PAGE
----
As we all know only too well the hilliness of Bristol is a deterrent to cycling, especially for those considering cycling for commuting or utility purposes where getting from A to B sometimes means being confronted with quite a climb, around 30 metres at a gradient of 1 in 10 (10%) just to get up Park Street for example.
There are one or two other routes that give an easier climb of the Clifton - Kingsdown escarpment but they tend to be indirect and not at all obvious to the novice. For example climbing from the Centre to Queen's Road via Colston St and Park Row will give you a 40 metre vertical climb at a gentler average gradient of less than 1 in 20 (5%) and with just an extra 40% of horizontal travel compared to College Green/Park St.
But even long climbs at 5% gradient are off-putting to many potential cyclists so we need a bit of lateral thinking. Bike Lifts have been suggested before but no one has really identified a practical location for one (Park Street being far too complicated a location for anything like the Trampe). So this is by way of #7 in my 'Cycling City - Constructive Suggestions' series (more to come when I find the time) - a Bike Lift based on that fine examplar of the spirit of Bristol, the Trenchard Street multi storey car park.
Cyclists have been known to use the existing lifts in the Trenchard Street multi storey for decades but such makeshift arrangements are far from satisfactory. The existing lifts are difficult to access, too small and of course in some demand by legitimate car park users (who one has to admit do pay for them). Indeed one of the two lifts has recently been refurbished so that it can only be operated by someone with a parking permit or ticket (presumably to stop cyclists and others freeloading).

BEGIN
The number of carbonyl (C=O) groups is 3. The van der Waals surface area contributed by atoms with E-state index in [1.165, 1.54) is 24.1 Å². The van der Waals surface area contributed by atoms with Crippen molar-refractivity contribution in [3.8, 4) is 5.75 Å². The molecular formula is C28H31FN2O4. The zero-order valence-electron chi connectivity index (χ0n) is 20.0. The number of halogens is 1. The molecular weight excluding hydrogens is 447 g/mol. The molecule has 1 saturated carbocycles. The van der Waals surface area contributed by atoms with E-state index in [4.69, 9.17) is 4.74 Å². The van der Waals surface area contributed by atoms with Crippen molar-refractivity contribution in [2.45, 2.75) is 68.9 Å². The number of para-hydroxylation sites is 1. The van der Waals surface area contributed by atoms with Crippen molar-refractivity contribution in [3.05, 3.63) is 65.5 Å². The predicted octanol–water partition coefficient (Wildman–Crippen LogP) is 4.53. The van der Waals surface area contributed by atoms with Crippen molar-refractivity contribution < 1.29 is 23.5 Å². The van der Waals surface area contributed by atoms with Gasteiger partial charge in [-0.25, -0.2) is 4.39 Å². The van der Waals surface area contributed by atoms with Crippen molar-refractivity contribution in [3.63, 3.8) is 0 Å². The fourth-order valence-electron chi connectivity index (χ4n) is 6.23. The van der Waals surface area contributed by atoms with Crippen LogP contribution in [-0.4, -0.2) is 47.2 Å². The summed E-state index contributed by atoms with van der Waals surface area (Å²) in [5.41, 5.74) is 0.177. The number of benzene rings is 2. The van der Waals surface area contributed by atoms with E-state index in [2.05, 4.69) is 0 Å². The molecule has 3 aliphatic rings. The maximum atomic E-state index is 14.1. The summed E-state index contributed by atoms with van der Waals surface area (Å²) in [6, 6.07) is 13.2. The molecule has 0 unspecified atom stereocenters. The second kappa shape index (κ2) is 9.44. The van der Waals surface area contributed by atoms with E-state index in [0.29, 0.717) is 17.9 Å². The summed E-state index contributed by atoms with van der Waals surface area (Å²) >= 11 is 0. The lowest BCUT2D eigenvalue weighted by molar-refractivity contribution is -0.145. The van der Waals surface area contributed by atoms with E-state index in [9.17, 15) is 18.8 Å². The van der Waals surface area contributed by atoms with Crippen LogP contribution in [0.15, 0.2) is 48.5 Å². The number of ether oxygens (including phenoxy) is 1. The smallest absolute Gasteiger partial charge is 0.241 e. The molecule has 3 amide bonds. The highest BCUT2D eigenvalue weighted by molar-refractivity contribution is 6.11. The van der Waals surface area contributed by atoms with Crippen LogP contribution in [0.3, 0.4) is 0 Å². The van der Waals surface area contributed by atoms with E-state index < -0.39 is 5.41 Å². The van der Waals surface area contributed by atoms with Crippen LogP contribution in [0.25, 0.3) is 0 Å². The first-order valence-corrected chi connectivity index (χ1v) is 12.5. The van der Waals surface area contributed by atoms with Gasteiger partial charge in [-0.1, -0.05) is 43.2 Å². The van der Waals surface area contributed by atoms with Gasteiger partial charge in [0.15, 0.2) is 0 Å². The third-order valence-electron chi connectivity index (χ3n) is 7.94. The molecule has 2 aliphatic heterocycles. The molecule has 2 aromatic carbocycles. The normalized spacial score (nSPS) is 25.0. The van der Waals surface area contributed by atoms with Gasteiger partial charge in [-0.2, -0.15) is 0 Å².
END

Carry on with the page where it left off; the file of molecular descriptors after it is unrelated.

So I'm suggesting a new lift of the external variety attached to the structure on the south west elevation of the multi storey car park and linking the bottom of Trenchard Street (where the ground is level with the Centre) exclusively with level 8 of the multi storey which has a direct, level access onto Park Row (below) just above the Red Lodge and not far below its summit level. The height gained would be nearly 30 metres, about the same as climbing Park Street!
A new lift could be designed as a linked pair so that one lift cubicle was always down when the other was up to minimise delays. Intermediate levels would not be served, just Denmark St level and Park Row level, so accent would be rapid and direct. Entry and exit doors could be on opposite sides so bikes wouldn't need to be turned. The lift cubicles could be light and spacious giving some quite impressive views.
Of course such an installation wouldn't be cheap but I believe it could prove very popular with cyclists (and others who find climbing Park Street daunting) who would suddenly find that the Clifton - Kingsdown escarpment was no longer a major deterrent. Perhaps it might go some way towards changing the image of cycling in Bristol as something exclusively for the Lycra-clad super-fit.
The map below shows some of the principal cycle routes that could link to a Trenchard St Bike Lift. On the high side Queen's Road, Whiteladies Road and the University campus would become much more accessible and even the heights of Kingsdown and Cotham could be accessed with a further climb up Woodland Road. On the low side the main core of the city could access the Bike Lift via Denmark St (how apposite!) from the Centre and via Frogmore Street from the Hotwell Road direction.
View Trenchard St Bike Lift in a larger map
The Trenchard Street multi storey is owned and operated by the Council so there shouldn't be any fundamental problem in installing such a Bike Lift, given that the cost, Cycling England willing, could be met from the Cycling City budget. Apart from the benefits to cyclists and pedestrians the addition of a smart new external lift could be part of a much needed makeover of the multi storey, which must rank as one of Bristol's most depressing buildings.
Bristol City Council has the chance to take a lead with this, but they'd better hurry because other cities have bold visions for the future, such as Seoul with this (above) planned bicycle elevator. For Bristol this really could be the iconic symbol of a genuine move towards being a Cycling City and perhaps the world's first and best example of a bicycle lift forming a key part of a city's cycling infrastructure. So let's see what excuses Cycling City manage to come up with for not pursuing this one.